It's taken several days to find the time to write this. We're quickly learning that parenting is the hardest job we've ever undertaken. And the most frightening. But also the most rewarding. Forgive me if I type in short sentences. I'm typing this (at least in part) on my Kindle Fire and my thumbs aren't quite as adept as the rest of my fingers.
One week ago today we checked into the hospital for a scheduled induction. We were one day past our due date and Baby Boy had been weighing in pretty heavy so far, and our OB/GYN didn't want us going much past 40 weeks. We didn't go into the induction with a whole lot of foreknowledge or preconceived expectations, but we were understandably concerned.
The first thing they did that night was to put in an IV. Soon after, they started the Foley catheter. I won't go into a lot of details for the uninformed, but needless to say, this was an unpleasant procedure. But apparently it worked, because the contractions -- little ones, mind you, but still contractions -- started in Mary's back soon afterwards.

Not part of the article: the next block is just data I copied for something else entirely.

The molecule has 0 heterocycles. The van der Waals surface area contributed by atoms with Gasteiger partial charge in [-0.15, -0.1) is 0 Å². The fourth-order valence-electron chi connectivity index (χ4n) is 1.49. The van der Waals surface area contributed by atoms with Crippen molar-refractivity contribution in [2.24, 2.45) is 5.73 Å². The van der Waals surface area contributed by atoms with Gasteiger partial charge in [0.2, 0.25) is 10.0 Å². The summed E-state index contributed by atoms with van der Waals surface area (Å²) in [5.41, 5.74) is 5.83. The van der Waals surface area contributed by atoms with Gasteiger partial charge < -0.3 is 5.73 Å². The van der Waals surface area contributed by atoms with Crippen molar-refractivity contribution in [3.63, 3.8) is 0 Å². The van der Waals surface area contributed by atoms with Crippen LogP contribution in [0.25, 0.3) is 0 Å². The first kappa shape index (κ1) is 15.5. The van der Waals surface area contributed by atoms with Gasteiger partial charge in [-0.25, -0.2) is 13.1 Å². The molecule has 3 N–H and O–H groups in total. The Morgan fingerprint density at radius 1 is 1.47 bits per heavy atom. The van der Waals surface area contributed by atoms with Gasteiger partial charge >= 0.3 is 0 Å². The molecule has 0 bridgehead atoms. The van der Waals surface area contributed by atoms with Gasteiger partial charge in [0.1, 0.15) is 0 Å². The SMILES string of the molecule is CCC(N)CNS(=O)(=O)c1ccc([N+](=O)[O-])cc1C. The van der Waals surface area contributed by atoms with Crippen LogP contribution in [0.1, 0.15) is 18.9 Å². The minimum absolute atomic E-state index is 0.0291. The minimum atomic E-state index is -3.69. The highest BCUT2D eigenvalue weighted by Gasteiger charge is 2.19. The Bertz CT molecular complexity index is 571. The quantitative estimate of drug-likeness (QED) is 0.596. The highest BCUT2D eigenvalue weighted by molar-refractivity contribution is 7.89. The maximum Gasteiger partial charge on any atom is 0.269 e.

I held her hand pretty constantly throughout the long night, and she needed it. This wasn't even active labor, but it was already greater pain than she'd ever endured.
Monday morning just after 5:00, they started the pitocin (the drug that's supposed to medically induce labor). It worked. Fast. Within minutes, Mary was having progressively more intense and more frequent back contractions. Within a few short hours, she'd progressed from 3cm dilation (when the Foley catheter was removed) to 8cm. The back pain was excruciating.
Mary went into everything with an open mind regarding pain control. She would love to give birth naturally with no pain medicine, but was okay with taking it if the pain became unbearable. At 8cm, it was unbearable. She asked for and received IV pain medicine at the same time they were preparing her epidural.
An hour or so later, Mary received the epidural. By this point, the back contractions were so intense she could hardly stay still for them to inject her. But, trouper that she is, she endured it and the powerful drugs started working their magic in her body. Sort of.
It took a while for the epidural to take. In truth, it didn't work perfectly. There were still areas that weren't completely numb, but for the most part she was weathering the contractions much better.
An hour or so later, they checked her cervix again and found that she was 9cm dilated, but that the baby was still hanging out at the -2 station. For the uninitiated, that means the young'un was not moving down far enough to be able to exit the premises, so to speak.